The nine-member commission voted to explore the interest of all 95 counties in playing the event, which has seen a decline in attendance in recent years and has fallen behind county fairs in attendance, including the Wilson County Fair.
“This is a starting point for the conversation about the future of the Tennessee State Fair. There are only two years left under the current agreement and we know there are questions about the vision for the fairgrounds in Nashville. Part of our role is to help determine if there is a consensus among stakeholders about what that future of the fair might look like,” said Jai Templeton, Tennessee Department of Agriculture commissioner.
In 2015, the fair saw about 100,000 guests, while the Wilson and Williamson county fairs boasted about 500,000 and 200,000 guests, respectively.
The state fair has been in Nashville since 1855 and held at the 117-acre Nashville Fairgrounds since 1906.
A recent report from Conventions, Sports and Leisure International, a convention consulting firm, explored the possibility of having the state fair at Great Stage Park, home of the Bonnaroo Music and Arts Festival. However, the firm said the location was not ideal for the state fair and highlighted other possible options in the state.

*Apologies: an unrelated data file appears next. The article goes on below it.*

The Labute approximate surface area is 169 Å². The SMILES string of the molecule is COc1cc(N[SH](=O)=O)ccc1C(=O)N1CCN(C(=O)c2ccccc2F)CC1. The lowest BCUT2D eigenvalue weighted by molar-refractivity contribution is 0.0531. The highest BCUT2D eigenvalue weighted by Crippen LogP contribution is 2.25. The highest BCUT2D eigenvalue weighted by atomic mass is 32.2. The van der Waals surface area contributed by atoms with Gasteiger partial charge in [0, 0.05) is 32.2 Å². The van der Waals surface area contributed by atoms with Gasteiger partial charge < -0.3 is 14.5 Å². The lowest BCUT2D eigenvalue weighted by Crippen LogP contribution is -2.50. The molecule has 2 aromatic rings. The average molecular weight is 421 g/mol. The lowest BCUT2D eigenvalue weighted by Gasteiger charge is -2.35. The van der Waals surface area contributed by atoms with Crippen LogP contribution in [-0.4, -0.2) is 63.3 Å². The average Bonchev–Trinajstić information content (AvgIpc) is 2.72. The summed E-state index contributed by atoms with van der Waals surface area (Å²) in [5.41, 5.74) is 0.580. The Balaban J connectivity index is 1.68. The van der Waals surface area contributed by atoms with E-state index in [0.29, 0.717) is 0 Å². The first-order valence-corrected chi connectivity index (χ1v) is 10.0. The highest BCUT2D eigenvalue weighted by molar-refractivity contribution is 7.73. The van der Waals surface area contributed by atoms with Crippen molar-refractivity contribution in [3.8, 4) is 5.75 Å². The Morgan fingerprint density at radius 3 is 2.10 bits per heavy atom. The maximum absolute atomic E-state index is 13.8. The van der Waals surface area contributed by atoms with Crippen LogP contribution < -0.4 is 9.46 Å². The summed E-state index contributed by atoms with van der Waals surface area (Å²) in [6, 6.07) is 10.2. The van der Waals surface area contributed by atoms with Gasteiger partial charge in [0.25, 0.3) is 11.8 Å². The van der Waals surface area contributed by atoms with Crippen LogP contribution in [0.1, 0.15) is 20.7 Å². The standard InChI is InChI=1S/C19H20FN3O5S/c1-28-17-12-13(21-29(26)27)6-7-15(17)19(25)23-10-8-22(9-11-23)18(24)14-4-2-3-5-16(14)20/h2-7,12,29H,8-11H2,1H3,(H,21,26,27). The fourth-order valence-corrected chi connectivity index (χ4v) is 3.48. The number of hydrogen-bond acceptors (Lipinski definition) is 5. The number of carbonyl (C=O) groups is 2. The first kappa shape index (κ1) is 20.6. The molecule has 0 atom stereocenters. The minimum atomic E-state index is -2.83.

Highlighted locations included Agricenter International in Memphis, Williamson County Ag Expo Park, Tennessee Livestock Center and Tennessee Miller Coliseum in Murfreesboro, Wilson County Fairgrounds, Clasonic Arena in Shelbyville and Tennessee ValleyFair at Chilhowee in Knoxville.
The Wilson County Fair far exceeded other locations in number of attendees and had the highest number of residents in a 60-minute drive with more than 1.7 million. The report also highlighted the Wilson County Expo Center and various event facilities and advantages for the James E. Ward Agricultural Center, although a “limited destination appeal” was noted as a disadvantage for the location.
According to the report, the Tennessee State Fair ranked 30th in the nation in state fair attendance in 2015.
The commission plans to submit a proposal to Gov. Bill Haslam by the end of the year with possible relocation in 2019.